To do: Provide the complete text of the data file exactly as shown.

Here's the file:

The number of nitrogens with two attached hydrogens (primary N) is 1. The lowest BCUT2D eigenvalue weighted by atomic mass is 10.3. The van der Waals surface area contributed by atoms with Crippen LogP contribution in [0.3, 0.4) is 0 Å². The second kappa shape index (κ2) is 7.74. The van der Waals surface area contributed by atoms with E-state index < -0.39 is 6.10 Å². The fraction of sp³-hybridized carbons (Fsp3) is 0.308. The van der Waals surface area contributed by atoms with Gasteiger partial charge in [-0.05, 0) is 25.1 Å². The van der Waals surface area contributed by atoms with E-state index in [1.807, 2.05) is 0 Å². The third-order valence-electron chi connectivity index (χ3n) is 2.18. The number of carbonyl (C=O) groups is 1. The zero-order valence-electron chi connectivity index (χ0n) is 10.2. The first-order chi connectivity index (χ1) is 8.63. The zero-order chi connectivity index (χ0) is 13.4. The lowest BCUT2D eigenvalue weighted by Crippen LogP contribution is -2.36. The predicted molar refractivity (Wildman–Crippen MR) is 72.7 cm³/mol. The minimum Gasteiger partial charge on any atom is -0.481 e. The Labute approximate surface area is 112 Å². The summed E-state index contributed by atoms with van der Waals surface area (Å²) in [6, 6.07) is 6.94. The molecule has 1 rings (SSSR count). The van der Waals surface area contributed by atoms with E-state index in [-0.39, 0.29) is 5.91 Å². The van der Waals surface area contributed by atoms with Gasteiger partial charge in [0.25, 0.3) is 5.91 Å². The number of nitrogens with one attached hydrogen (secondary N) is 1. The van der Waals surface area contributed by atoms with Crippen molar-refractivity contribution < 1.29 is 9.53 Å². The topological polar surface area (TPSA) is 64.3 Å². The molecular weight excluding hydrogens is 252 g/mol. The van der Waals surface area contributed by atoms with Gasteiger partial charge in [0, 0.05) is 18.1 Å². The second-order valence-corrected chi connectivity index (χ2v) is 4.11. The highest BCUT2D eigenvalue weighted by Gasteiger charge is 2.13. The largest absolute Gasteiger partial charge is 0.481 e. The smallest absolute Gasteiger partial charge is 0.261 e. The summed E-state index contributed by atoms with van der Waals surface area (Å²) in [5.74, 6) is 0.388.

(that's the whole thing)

The number of nitrogens with two attached hydrogens (primary N) is 1. The lowest BCUT2D eigenvalue weighted by atomic mass is 10.3. The van der Waals surface area contributed by atoms with Crippen LogP contribution in [0.3, 0.4) is 0 Å². The second kappa shape index (κ2) is 7.74. The van der Waals surface area contributed by atoms with E-state index < -0.39 is 6.10 Å². The fraction of sp³-hybridized carbons (Fsp3) is 0.308. The van der Waals surface area contributed by atoms with Gasteiger partial charge in [-0.05, 0) is 25.1 Å². The van der Waals surface area contributed by atoms with E-state index in [1.807, 2.05) is 0 Å². The third-order valence-electron chi connectivity index (χ3n) is 2.18. The number of carbonyl (C=O) groups is 1. The zero-order valence-electron chi connectivity index (χ0n) is 10.2. The first-order chi connectivity index (χ1) is 8.63. The zero-order chi connectivity index (χ0) is 13.4. The lowest BCUT2D eigenvalue weighted by Crippen LogP contribution is -2.36. The predicted molar refractivity (Wildman–Crippen MR) is 72.7 cm³/mol. The minimum Gasteiger partial charge on any atom is -0.481 e. The Labute approximate surface area is 112 Å². The summed E-state index contributed by atoms with van der Waals surface area (Å²) in [6, 6.07) is 6.94. The molecule has 1 rings (SSSR count). The van der Waals surface area contributed by atoms with E-state index in [-0.39, 0.29) is 5.91 Å². The van der Waals surface area contributed by atoms with Gasteiger partial charge in [0.25, 0.3) is 5.91 Å². The number of nitrogens with one attached hydrogen (secondary N) is 1. The van der Waals surface area contributed by atoms with Crippen molar-refractivity contribution < 1.29 is 9.53 Å². The topological polar surface area (TPSA) is 64.3 Å². The molecular weight excluding hydrogens is 252 g/mol. The van der Waals surface area contributed by atoms with Gasteiger partial charge in [0, 0.05) is 18.1 Å². The second-order valence-corrected chi connectivity index (χ2v) is 4.11. The highest BCUT2D eigenvalue weighted by Gasteiger charge is 2.13. The largest absolute Gasteiger partial charge is 0.481 e. The smallest absolute Gasteiger partial charge is 0.261 e. The summed E-state index contributed by atoms with van der Waals surface area (Å²) in [5.74, 6) is 0.388.